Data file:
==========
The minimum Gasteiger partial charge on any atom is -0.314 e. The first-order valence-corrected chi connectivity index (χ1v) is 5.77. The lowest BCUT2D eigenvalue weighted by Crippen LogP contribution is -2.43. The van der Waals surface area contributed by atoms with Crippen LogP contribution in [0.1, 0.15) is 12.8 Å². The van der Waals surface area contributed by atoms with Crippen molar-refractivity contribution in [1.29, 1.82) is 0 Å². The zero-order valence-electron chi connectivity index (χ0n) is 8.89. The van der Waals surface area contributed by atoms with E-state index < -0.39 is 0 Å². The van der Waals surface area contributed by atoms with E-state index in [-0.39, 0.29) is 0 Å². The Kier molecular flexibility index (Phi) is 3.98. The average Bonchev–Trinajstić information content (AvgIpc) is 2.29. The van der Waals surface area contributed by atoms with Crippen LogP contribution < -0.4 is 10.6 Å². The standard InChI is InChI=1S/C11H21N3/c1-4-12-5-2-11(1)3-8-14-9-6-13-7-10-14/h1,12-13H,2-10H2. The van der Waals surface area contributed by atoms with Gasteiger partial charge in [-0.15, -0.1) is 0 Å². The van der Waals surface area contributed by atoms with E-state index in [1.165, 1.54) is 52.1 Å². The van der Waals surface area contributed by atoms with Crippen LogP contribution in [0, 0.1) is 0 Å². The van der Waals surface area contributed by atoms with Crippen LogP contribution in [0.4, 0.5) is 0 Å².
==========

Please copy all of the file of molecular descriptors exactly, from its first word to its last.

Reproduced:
The minimum Gasteiger partial charge on any atom is -0.314 e. The first-order valence-corrected chi connectivity index (χ1v) is 5.77. The lowest BCUT2D eigenvalue weighted by Crippen LogP contribution is -2.43. The van der Waals surface area contributed by atoms with Crippen LogP contribution in [0.1, 0.15) is 12.8 Å². The van der Waals surface area contributed by atoms with Crippen molar-refractivity contribution in [1.29, 1.82) is 0 Å². The zero-order valence-electron chi connectivity index (χ0n) is 8.89. The van der Waals surface area contributed by atoms with E-state index < -0.39 is 0 Å². The van der Waals surface area contributed by atoms with E-state index in [-0.39, 0.29) is 0 Å². The Kier molecular flexibility index (Phi) is 3.98. The average Bonchev–Trinajstić information content (AvgIpc) is 2.29. The van der Waals surface area contributed by atoms with Crippen LogP contribution < -0.4 is 10.6 Å². The standard InChI is InChI=1S/C11H21N3/c1-4-12-5-2-11(1)3-8-14-9-6-13-7-10-14/h1,12-13H,2-10H2. The van der Waals surface area contributed by atoms with Gasteiger partial charge in [-0.15, -0.1) is 0 Å². The van der Waals surface area contributed by atoms with E-state index in [1.165, 1.54) is 52.1 Å². The van der Waals surface area contributed by atoms with Crippen LogP contribution in [0, 0.1) is 0 Å². The van der Waals surface area contributed by atoms with Crippen LogP contribution in [0.4, 0.5) is 0 Å².